We all love Aly Raisman, Gabby Douglas, and the rest of the USA women’s gymnastics team. They were the only team I tried to catch when they performed. I don’t enjoy watching sports, but I love ballet and I am astonished at what those young women could do with their bodies. Their movements seem to take dance to another level.
But I wonder–at what cost? What do athletes like Aly and Gabby give up to achieve perfection in their sport? Surely they give up the typical childhood and adolescence most people have. And although when you are going through it, it may seem painful, most of us cherish memories of school, camp, birthday parties, friends. I guess I mean that they miss the balance of a life well-lived. (No pun intended.)
Because when you train that hard, in that one thing, for only one purpose, a lot of life passes you by. And would we really want that for ourselves? Or for our children?
What is the effect on these Olympians, after their glory days are over? And what about the “losers” whose tears and sobs hurt you just to watch on a television? Do they look back on their childhood and think that they have failed “life?” Because if your life is dedicated to one thing, and you don’t excel the way you wanted to, how awful must that feel?
Even for those who do get on a Wheaties box, do they feel that the best days were behind them by 25, or even 18, years old? What can they do next that can even approach the dedication they had to their sport?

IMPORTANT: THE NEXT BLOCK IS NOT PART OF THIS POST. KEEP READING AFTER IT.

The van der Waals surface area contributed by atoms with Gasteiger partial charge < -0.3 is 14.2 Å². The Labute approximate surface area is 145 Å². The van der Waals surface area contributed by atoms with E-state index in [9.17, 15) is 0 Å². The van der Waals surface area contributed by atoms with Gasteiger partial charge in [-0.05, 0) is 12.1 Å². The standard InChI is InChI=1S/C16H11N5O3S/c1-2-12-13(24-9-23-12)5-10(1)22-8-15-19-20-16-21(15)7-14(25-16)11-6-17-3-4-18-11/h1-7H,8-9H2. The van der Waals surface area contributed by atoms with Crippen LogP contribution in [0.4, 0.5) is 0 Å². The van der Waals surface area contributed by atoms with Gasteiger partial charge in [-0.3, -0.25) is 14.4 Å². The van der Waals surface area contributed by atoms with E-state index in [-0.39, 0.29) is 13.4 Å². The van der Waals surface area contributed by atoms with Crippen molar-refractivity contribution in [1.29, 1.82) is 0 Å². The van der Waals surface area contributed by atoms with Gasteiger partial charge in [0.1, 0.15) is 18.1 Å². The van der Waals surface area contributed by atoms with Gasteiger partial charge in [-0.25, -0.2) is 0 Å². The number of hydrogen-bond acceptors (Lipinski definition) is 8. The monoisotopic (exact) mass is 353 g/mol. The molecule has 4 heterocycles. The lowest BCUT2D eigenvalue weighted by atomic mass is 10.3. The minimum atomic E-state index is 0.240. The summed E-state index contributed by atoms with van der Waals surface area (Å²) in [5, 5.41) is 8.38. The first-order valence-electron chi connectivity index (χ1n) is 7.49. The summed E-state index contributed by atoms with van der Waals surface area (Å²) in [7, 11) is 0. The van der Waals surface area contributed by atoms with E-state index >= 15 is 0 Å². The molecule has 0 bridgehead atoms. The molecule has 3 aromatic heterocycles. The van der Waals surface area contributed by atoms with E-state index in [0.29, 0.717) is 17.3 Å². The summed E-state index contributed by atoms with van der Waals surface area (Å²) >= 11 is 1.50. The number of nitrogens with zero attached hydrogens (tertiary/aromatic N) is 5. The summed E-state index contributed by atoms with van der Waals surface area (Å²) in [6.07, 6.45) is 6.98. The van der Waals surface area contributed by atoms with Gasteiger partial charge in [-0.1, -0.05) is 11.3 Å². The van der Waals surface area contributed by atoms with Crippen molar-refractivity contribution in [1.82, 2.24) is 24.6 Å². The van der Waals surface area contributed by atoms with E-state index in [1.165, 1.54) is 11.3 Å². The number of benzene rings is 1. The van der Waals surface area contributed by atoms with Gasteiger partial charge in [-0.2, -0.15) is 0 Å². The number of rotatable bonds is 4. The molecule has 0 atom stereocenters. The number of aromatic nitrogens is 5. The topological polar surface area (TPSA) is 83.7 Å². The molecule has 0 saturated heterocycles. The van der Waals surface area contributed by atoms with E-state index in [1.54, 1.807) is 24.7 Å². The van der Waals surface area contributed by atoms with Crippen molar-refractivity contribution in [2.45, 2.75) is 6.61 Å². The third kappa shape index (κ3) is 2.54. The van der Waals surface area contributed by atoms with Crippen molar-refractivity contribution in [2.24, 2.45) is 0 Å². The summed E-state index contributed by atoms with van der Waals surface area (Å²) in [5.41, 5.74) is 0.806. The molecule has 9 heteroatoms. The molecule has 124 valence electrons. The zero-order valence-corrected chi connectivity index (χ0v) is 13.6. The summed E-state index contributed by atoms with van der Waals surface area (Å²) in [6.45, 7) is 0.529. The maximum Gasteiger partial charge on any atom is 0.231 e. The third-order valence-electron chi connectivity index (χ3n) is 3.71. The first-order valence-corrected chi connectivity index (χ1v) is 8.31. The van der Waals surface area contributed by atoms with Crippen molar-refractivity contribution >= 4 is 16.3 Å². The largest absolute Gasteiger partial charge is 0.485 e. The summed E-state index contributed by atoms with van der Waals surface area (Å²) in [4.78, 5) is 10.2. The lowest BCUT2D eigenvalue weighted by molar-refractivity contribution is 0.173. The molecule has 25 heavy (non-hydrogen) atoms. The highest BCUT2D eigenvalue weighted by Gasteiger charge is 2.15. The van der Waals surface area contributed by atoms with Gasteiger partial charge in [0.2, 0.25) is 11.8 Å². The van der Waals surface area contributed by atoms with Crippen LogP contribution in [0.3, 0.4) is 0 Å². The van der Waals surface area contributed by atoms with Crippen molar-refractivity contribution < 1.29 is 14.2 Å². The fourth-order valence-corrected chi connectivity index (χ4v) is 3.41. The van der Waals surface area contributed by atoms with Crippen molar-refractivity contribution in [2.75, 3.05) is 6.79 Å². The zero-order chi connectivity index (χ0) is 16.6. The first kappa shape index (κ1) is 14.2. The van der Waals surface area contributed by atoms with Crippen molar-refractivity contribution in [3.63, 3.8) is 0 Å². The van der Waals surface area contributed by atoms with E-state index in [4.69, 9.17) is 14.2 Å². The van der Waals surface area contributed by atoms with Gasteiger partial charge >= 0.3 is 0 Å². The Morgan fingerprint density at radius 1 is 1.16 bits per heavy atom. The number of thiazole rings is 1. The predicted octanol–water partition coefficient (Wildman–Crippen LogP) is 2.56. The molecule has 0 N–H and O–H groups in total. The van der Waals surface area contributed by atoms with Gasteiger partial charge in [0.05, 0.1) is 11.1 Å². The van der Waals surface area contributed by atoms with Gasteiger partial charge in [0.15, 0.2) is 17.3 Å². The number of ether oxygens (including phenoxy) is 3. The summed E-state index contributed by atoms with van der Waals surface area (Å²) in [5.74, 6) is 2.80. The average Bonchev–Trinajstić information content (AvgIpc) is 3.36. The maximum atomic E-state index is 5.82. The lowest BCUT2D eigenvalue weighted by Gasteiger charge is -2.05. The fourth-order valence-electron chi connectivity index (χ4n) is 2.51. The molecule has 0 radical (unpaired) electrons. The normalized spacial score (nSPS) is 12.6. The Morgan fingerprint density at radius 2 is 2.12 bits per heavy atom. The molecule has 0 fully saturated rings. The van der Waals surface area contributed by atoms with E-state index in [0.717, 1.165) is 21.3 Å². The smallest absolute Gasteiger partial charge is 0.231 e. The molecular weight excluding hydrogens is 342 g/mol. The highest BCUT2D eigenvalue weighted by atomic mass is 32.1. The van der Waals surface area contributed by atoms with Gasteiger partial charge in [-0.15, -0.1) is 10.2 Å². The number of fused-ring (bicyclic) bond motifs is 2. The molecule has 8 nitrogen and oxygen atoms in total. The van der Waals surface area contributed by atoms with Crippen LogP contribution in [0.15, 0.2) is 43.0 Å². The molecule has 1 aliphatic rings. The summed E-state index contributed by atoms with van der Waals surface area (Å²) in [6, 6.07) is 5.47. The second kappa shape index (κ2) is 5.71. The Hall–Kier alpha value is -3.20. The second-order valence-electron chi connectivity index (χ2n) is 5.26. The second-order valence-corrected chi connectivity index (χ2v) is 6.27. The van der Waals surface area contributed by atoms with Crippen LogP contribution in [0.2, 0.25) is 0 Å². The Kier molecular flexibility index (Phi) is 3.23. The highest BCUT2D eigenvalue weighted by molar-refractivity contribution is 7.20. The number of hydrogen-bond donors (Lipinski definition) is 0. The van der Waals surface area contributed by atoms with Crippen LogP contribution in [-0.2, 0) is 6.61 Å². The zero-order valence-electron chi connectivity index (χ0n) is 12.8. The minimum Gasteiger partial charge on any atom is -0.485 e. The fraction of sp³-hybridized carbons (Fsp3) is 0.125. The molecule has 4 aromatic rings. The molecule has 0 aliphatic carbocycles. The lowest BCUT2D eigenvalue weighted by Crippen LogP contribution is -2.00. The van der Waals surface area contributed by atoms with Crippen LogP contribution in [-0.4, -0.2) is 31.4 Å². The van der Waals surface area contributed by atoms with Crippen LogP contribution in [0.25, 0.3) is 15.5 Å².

And another thing: whenever I watch the Olympics, I think, as Adam Sandler might say, that it’s not “too Jewish.” It always seems so Greek to me–not only for the obvious reason but because whereas ancient Greek culture glorified the body, our own Jewish culture glorifies the mind. If people were training their minds, rather than their bodies, I wonder–how would the world be different? Would cancer be a bad memory? Would there be no more droughts? Would all the world’s people have access to good food, potable water, and health care? Could someone figure out how to end war?
I do applaud the young athletes for their achievements but, truthfully, I think the whole thing is a colossal waste of human effort. And I know that never in a million years could I have allowed my own children to concentrate so intensively on just one thing, to the exclusion of almost anything else, no matter how good they were at it. Especially if they had to face the whole world in the supreme moment towards which they had directed all their efforts.
Look at those poor Chinese athletes. OK, so we don’t go that far in isolating and pressuring our best athletes and humiliating them when they fail to achieve success. But maybe it’s really a matter of degree. Again, I wonder, how those kids really feel about what they’ve lost over their lifetimes while continually practicing their sport? Are they aware of what was lost? How will they really feel when it’s all over? Can they pick up and just live after all that? What do they then do, and how do they do it?
I guess I’m glad my children lived “average” lives. They turned into well-rounded, self-actualized adults with many interests, good relationships, and satisfying careers.
I’m glad that among their most prized possessions, there is not an empty box of cereal.